Is RBS back On Track?
It has been 11 years since RBS got a £45bn bail out – the largest bank bailout in history. At the time, the bank’s rescue was greeted with anger and derision by the tax-paying public, but over the years it has gradually reached its milestones and even shown signs of new growth.
As it prepares to issue its first quarter trading information, chatter amongst analyst suggests that the bank is getting back on track, and may even represent a cheap (and potentially profitable) addition to equities portfolios.
Last year, RBS shareholders received their first dividend payment since the global financial crisis – a grand total of 2p per share, and a final dividend of 7.5p per share.
According to Deutsche Bank, this is just the beginning. DB analysts are predicting that another £11bn could be returned to shareholders through dividend payouts within the next three years.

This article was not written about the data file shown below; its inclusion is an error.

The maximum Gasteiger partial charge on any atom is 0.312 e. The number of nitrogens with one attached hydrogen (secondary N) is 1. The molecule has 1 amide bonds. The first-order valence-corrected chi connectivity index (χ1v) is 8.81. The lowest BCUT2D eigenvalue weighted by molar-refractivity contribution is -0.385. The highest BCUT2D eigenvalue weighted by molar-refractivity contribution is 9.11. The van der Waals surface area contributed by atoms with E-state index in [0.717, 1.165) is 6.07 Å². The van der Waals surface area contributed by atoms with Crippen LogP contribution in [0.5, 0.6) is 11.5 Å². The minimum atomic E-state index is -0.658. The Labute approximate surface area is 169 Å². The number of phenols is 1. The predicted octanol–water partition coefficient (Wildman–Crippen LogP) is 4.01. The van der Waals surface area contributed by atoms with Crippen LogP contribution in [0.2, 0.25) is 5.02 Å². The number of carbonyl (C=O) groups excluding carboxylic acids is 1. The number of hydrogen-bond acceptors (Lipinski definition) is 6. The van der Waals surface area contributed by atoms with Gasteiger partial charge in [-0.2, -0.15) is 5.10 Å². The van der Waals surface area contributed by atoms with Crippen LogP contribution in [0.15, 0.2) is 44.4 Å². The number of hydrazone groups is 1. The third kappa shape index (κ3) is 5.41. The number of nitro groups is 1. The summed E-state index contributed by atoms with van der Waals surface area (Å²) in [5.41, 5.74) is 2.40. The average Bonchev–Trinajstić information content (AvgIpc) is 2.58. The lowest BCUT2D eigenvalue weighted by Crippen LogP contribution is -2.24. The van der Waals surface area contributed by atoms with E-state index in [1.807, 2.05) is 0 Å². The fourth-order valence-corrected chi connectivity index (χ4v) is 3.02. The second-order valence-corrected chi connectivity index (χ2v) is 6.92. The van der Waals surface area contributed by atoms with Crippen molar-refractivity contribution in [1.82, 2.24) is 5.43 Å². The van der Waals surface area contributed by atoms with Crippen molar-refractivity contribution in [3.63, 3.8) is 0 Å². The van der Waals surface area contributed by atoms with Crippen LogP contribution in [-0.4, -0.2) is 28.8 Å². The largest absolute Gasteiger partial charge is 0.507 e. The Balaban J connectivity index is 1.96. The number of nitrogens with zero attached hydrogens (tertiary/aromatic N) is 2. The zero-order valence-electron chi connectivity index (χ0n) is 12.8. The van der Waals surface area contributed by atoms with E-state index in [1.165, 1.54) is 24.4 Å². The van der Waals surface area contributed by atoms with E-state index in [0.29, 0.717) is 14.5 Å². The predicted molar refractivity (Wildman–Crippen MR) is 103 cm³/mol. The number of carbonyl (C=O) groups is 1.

This prediction is largely in line with RBS’ own targets. The bank has already stated that it is aiming to produce a return on tangible equity of 12 per cent by 2020, and in its full-year update in February the bank confirmed that it was still on track to deliver on this promise.
Certainly, RBS stock represents less of a risk than it did just a few years ago. Up until last summer, UK taxpayers owned a 70 per cent stake in RBS. Last June, the government sold 7.7 per cent of its shares – worth approximately £2.6bn – with plans to sell off another £15bn in share value before 2023.
In the wake of this sale, RBS’ share price suffered slightly, and it has yet to recover despite optimistic plans for 2019 and beyond. During its full-year results announcement, RBS said it was on track to end the year with risk-weighted assets of between £185bn and £190bn.
If this target is confirmed in the first quarter trading update, RBS could represent one of the most promising – and undervalued – stocks in the FTSE 100.
So is RBS back on track? All will be revealed in their next set of figures.